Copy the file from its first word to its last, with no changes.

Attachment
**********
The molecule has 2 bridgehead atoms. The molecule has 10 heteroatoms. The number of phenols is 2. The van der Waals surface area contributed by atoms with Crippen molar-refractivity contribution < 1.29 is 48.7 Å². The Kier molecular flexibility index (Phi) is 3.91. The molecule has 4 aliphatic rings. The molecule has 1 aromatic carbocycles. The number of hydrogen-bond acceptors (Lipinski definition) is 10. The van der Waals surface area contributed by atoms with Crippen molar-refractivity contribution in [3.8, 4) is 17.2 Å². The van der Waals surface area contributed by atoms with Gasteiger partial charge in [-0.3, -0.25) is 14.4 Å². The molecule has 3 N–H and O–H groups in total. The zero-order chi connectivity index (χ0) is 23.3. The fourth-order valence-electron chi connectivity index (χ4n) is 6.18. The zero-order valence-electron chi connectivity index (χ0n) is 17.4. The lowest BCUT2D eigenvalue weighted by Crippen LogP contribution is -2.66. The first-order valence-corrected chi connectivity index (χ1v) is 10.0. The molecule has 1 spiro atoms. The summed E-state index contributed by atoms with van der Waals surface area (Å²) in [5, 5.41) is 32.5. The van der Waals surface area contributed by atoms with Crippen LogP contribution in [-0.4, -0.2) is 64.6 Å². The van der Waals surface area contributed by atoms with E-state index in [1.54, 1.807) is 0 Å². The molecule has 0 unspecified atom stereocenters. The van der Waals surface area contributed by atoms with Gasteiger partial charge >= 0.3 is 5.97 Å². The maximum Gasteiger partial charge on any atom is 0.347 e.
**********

The molecule has 2 bridgehead atoms. The molecule has 10 heteroatoms. The number of phenols is 2. The van der Waals surface area contributed by atoms with Crippen molar-refractivity contribution < 1.29 is 48.7 Å². The Kier molecular flexibility index (Phi) is 3.91. The molecule has 4 aliphatic rings. The molecule has 1 aromatic carbocycles. The number of hydrogen-bond acceptors (Lipinski definition) is 10. The van der Waals surface area contributed by atoms with Crippen molar-refractivity contribution in [3.8, 4) is 17.2 Å². The van der Waals surface area contributed by atoms with Gasteiger partial charge in [-0.3, -0.25) is 14.4 Å². The molecule has 3 N–H and O–H groups in total. The zero-order chi connectivity index (χ0) is 23.3. The fourth-order valence-electron chi connectivity index (χ4n) is 6.18. The zero-order valence-electron chi connectivity index (χ0n) is 17.4. The lowest BCUT2D eigenvalue weighted by Crippen LogP contribution is -2.66. The first-order valence-corrected chi connectivity index (χ1v) is 10.0. The molecule has 1 spiro atoms. The summed E-state index contributed by atoms with van der Waals surface area (Å²) in [5, 5.41) is 32.5. The van der Waals surface area contributed by atoms with Crippen LogP contribution in [-0.4, -0.2) is 64.6 Å². The van der Waals surface area contributed by atoms with E-state index in [1.54, 1.807) is 0 Å². The molecule has 0 unspecified atom stereocenters. The van der Waals surface area contributed by atoms with Gasteiger partial charge >= 0.3 is 5.97 Å². The maximum Gasteiger partial charge on any atom is 0.347 e.